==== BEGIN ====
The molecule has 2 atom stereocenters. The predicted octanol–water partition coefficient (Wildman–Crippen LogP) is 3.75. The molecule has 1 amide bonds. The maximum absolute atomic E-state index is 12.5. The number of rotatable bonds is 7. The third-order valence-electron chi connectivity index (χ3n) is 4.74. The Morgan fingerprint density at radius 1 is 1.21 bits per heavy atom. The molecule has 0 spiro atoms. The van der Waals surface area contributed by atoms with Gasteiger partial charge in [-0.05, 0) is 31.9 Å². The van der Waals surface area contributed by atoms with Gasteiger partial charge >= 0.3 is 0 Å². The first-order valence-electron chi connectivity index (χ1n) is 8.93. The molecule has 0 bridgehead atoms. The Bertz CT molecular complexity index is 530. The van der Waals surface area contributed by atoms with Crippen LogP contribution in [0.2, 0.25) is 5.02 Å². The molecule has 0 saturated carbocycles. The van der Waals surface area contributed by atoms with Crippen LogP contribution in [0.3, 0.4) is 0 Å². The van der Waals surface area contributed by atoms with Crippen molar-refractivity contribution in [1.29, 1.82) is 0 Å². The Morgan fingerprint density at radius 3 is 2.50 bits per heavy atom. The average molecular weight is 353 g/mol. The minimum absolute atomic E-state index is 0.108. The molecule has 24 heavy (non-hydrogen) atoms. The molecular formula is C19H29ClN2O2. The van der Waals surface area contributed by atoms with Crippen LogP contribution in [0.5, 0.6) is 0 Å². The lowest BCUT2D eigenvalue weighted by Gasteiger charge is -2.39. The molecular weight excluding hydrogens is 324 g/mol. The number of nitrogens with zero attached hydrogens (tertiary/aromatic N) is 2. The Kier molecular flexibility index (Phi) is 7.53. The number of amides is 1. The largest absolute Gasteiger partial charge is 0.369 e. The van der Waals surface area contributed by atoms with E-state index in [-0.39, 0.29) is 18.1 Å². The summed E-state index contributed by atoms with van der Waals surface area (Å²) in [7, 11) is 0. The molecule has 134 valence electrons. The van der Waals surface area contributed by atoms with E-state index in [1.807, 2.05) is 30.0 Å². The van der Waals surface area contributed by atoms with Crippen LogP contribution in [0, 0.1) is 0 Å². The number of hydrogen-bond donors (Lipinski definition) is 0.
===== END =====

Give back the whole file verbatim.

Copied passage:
The molecule has 2 atom stereocenters. The predicted octanol–water partition coefficient (Wildman–Crippen LogP) is 3.75. The molecule has 1 amide bonds. The maximum absolute atomic E-state index is 12.5. The number of rotatable bonds is 7. The third-order valence-electron chi connectivity index (χ3n) is 4.74. The Morgan fingerprint density at radius 1 is 1.21 bits per heavy atom. The molecule has 0 spiro atoms. The van der Waals surface area contributed by atoms with Gasteiger partial charge in [-0.05, 0) is 31.9 Å². The van der Waals surface area contributed by atoms with Gasteiger partial charge >= 0.3 is 0 Å². The first-order valence-electron chi connectivity index (χ1n) is 8.93. The molecule has 0 bridgehead atoms. The Bertz CT molecular complexity index is 530. The van der Waals surface area contributed by atoms with Crippen LogP contribution in [0.2, 0.25) is 5.02 Å². The molecule has 0 saturated carbocycles. The van der Waals surface area contributed by atoms with Crippen LogP contribution in [0.3, 0.4) is 0 Å². The van der Waals surface area contributed by atoms with Crippen molar-refractivity contribution in [1.29, 1.82) is 0 Å². The Morgan fingerprint density at radius 3 is 2.50 bits per heavy atom. The average molecular weight is 353 g/mol. The minimum absolute atomic E-state index is 0.108. The molecule has 24 heavy (non-hydrogen) atoms. The molecular formula is C19H29ClN2O2. The van der Waals surface area contributed by atoms with Crippen LogP contribution in [0.5, 0.6) is 0 Å². The lowest BCUT2D eigenvalue weighted by Gasteiger charge is -2.39. The molecular weight excluding hydrogens is 324 g/mol. The number of nitrogens with zero attached hydrogens (tertiary/aromatic N) is 2. The Kier molecular flexibility index (Phi) is 7.53. The number of amides is 1. The largest absolute Gasteiger partial charge is 0.369 e. The van der Waals surface area contributed by atoms with E-state index in [-0.39, 0.29) is 18.1 Å². The summed E-state index contributed by atoms with van der Waals surface area (Å²) in [7, 11) is 0. The molecule has 134 valence electrons. The van der Waals surface area contributed by atoms with E-state index in [1.807, 2.05) is 30.0 Å². The van der Waals surface area contributed by atoms with Crippen LogP contribution in [0, 0.1) is 0 Å². The number of hydrogen-bond donors (Lipinski definition) is 0.